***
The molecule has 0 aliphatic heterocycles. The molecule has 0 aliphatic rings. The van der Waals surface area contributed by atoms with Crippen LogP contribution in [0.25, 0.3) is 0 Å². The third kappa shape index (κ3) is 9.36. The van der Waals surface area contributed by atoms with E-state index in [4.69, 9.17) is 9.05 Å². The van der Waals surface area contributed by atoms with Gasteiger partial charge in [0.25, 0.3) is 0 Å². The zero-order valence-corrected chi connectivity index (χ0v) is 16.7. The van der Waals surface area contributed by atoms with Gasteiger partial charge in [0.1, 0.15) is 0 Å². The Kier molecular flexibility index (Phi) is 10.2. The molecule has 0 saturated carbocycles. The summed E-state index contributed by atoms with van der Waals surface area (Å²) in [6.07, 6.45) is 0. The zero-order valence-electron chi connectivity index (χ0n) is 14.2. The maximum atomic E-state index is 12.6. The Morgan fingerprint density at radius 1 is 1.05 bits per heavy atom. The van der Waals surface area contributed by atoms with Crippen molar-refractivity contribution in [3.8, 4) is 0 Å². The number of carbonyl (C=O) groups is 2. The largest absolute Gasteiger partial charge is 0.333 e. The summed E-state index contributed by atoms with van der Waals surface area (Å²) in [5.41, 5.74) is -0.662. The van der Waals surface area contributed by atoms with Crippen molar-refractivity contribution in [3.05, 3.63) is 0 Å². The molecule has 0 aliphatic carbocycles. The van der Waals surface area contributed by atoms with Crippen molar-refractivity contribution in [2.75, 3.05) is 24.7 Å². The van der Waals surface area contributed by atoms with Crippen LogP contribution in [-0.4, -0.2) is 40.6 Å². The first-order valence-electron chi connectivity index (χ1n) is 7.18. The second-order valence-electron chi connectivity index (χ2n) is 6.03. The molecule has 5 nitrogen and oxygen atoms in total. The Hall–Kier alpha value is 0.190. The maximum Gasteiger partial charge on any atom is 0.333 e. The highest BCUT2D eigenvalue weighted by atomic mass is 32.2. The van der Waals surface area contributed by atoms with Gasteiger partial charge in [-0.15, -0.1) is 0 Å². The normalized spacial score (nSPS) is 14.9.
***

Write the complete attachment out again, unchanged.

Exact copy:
The molecule has 0 aliphatic heterocycles. The molecule has 0 aliphatic rings. The van der Waals surface area contributed by atoms with Crippen LogP contribution in [0.25, 0.3) is 0 Å². The third kappa shape index (κ3) is 9.36. The van der Waals surface area contributed by atoms with E-state index in [4.69, 9.17) is 9.05 Å². The van der Waals surface area contributed by atoms with Gasteiger partial charge in [0.25, 0.3) is 0 Å². The zero-order valence-corrected chi connectivity index (χ0v) is 16.7. The van der Waals surface area contributed by atoms with Gasteiger partial charge in [0.1, 0.15) is 0 Å². The Kier molecular flexibility index (Phi) is 10.2. The molecule has 0 saturated carbocycles. The summed E-state index contributed by atoms with van der Waals surface area (Å²) in [6.07, 6.45) is 0. The zero-order valence-electron chi connectivity index (χ0n) is 14.2. The maximum atomic E-state index is 12.6. The Morgan fingerprint density at radius 1 is 1.05 bits per heavy atom. The van der Waals surface area contributed by atoms with Crippen molar-refractivity contribution in [3.8, 4) is 0 Å². The number of carbonyl (C=O) groups is 2. The largest absolute Gasteiger partial charge is 0.333 e. The summed E-state index contributed by atoms with van der Waals surface area (Å²) in [5.41, 5.74) is -0.662. The van der Waals surface area contributed by atoms with Crippen molar-refractivity contribution in [3.05, 3.63) is 0 Å². The molecule has 0 aliphatic carbocycles. The van der Waals surface area contributed by atoms with Crippen molar-refractivity contribution in [2.75, 3.05) is 24.7 Å². The van der Waals surface area contributed by atoms with Crippen LogP contribution in [-0.4, -0.2) is 40.6 Å². The first-order valence-electron chi connectivity index (χ1n) is 7.18. The second-order valence-electron chi connectivity index (χ2n) is 6.03. The molecule has 5 nitrogen and oxygen atoms in total. The Hall–Kier alpha value is 0.190. The maximum Gasteiger partial charge on any atom is 0.333 e. The highest BCUT2D eigenvalue weighted by atomic mass is 32.2. The van der Waals surface area contributed by atoms with Gasteiger partial charge in [-0.15, -0.1) is 0 Å². The normalized spacial score (nSPS) is 14.9.